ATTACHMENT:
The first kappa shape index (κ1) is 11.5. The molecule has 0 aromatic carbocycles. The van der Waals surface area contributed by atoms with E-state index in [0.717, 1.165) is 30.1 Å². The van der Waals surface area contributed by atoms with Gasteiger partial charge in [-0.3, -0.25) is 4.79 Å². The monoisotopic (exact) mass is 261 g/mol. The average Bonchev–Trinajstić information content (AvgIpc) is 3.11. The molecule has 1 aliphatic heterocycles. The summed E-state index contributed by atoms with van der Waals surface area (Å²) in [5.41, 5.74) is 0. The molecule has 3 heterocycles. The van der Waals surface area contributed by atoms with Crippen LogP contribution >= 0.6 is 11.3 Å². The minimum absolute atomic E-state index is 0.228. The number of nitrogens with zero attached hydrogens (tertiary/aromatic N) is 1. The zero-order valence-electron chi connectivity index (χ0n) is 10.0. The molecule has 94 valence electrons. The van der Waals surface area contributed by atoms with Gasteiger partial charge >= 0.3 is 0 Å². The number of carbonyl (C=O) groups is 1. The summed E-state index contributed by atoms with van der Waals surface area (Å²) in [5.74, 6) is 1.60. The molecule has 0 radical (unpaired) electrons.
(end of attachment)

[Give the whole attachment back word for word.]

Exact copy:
The first kappa shape index (κ1) is 11.5. The molecule has 0 aromatic carbocycles. The van der Waals surface area contributed by atoms with E-state index in [0.717, 1.165) is 30.1 Å². The van der Waals surface area contributed by atoms with Gasteiger partial charge in [-0.3, -0.25) is 4.79 Å². The monoisotopic (exact) mass is 261 g/mol. The average Bonchev–Trinajstić information content (AvgIpc) is 3.11. The molecule has 1 aliphatic heterocycles. The summed E-state index contributed by atoms with van der Waals surface area (Å²) in [5.41, 5.74) is 0. The molecule has 3 heterocycles. The van der Waals surface area contributed by atoms with Crippen LogP contribution >= 0.6 is 11.3 Å². The minimum absolute atomic E-state index is 0.228. The number of nitrogens with zero attached hydrogens (tertiary/aromatic N) is 1. The zero-order valence-electron chi connectivity index (χ0n) is 10.0. The molecule has 94 valence electrons. The van der Waals surface area contributed by atoms with Gasteiger partial charge >= 0.3 is 0 Å². The number of carbonyl (C=O) groups is 1. The summed E-state index contributed by atoms with van der Waals surface area (Å²) in [5.74, 6) is 1.60. The molecule has 0 radical (unpaired) electrons.